It is way too easy to spend money at Greenwich Letterpress. Without fail, I manage to leave with some extremely necessary item each time I visit the sunny West Village shop — a journal, some letterpress greeting cards, or maybe a book plate — you know, life’s staples.
I am a girl on a tight budget these days, so I’ve had to resist this year’s batch of holiday cards (bah humbug) in favor of last year’s leftovers — assuming I can find them under my bed. And I haven’t quite rationalized picking up the lovely datebook I’ve decided I absolutely need for 2012. I’m still trying to convince myself that any of the six or seven notebooks I’ve purchased from the shop over the last year will suffice for someone lacking in notable appointments beyond therapy and the dentist.
Sisters Amy Swanson and Beth Salvini opened Greenwich Letterpress in 2006, as a a brick and mortar space for all of the fabulous DIY merchandise they saw online. “It was when Etsy was still in the early stages, and everything on there was really well made,” says Beth, the shop’s buyer.
“In the beginning, a lot of crafters were riding the line between hobby and wholesale,” Beth continues, “and we were lucky to carry some great people when they were still in their early phases. So many of them are huge now — it’s really a testament to the handmade boom people have embraced, which I think is what continues to bring people into our shop.” Beth also scouted the crafts fairs, where she found it relatively easy to unearth more handmade goodness.
Products from Hammerpress, a letterpress studio in Kansas City, MO, count among my favorites, and Beth and Amy’s shop is one of the few places in NYC where you can pick up a copy of Janine Vangool’s tasty Uppercase magazine. Merchandise from Snow & Graham, Yellow Owl Workshop, Set Editions, and Pie Bird Press has been popular at Greenwich Letterpress over the last six years, as well.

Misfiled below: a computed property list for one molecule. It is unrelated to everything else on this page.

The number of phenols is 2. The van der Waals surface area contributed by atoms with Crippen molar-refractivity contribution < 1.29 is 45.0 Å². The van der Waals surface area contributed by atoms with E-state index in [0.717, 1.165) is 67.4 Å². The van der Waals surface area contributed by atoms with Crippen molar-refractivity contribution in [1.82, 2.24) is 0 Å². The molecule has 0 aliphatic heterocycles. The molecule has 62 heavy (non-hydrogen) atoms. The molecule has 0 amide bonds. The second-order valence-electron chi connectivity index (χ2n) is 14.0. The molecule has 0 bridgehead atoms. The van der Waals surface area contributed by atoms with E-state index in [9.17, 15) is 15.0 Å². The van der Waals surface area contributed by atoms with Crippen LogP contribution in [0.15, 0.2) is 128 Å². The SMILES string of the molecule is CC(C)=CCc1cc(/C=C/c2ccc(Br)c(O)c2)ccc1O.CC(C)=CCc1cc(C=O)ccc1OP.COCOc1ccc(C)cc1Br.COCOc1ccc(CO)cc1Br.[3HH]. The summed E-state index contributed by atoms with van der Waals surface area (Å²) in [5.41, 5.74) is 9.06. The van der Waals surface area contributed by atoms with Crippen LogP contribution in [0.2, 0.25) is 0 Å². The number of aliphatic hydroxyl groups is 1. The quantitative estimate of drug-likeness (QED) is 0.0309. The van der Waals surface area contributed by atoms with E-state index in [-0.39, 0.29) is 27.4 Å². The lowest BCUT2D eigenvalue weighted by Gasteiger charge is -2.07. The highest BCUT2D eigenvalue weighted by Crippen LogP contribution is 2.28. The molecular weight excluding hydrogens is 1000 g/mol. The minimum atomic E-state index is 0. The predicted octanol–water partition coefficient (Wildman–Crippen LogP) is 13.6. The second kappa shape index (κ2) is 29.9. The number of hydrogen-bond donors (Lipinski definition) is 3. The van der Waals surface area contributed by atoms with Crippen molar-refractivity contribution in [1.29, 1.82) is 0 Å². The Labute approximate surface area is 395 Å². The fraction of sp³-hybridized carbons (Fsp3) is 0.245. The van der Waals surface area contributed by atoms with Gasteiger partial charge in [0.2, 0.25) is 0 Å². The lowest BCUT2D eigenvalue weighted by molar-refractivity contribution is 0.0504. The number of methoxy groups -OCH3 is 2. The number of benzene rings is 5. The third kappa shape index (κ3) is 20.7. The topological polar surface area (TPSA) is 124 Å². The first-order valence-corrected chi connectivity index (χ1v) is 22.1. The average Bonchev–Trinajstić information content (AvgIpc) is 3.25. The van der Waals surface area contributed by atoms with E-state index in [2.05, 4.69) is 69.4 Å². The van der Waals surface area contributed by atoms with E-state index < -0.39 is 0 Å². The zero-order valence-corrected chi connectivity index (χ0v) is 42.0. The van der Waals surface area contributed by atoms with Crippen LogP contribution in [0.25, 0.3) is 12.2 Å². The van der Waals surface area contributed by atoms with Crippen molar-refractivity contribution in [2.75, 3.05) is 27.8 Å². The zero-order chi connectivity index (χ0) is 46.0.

In addition to handmade items, the shop now carries paper products from Japan and Korea, as well as some pretty wonderful vintage goodies. I am the proverbial kid in the candy store when I park my bike at the shop. I want it all.
Amy designs much of the store’s in-house brand items, and is mostly self-taught, though she did take some graphic design classes post-college. Beth comes from the fine art world, and also contributes to the mix on top of her responsibilities as buyer. Their products have a wry edge to them, which always works for me. I now have fancy letterpress thank you cards with engravings that read, ”Sike” and ”Mad Props,” and a set of “Teenage Power Couple” pencils.
Amy and Beth have letterpress printing in the gene pool, their grandfather having run a printing company in New Jersey that their dad later took over (there’s even an uncle who owned a letterpress studio). Why didn’t I grow up in Jersey, where apparently all families have presses?
Sometimes when I’m at Greenwich Letterpress, I fantasize about what it would be like to run a small business like Amy and Beth’s with my sister, Gerry. Of course, Gerry would have to move her family from Pennsylvania since I have a parking space in my West Village building and will only move when the undertaker comes to get me.
“Working with my sister is pretty wonderful,” says Beth. “It’s great when we need fresh eyes on a situation. If I get burnt out with merchandising the shop, Amy will look around and make suggestions. If Amy is struggling with a design, she’s happy to let me chime in. There is mutual respect and the kind of confidence that comes with siblings as close as we are.”
My sister, on the other hand, said that we’d both have to take assertiveness training courses (so true). And she has decided that we would adopt a pleasant but aloof shop kitty named Jingles who would sleep on his own perch in our store window. I’m all for the cat, but there will be no “Jingles.” My brother-in-law predicts a special section for curly hair products—and my niece is disappointed that they aren’t actually moving to NYC to open a store. A girl can dream…
39 Christopher Street
NY, NY 10014
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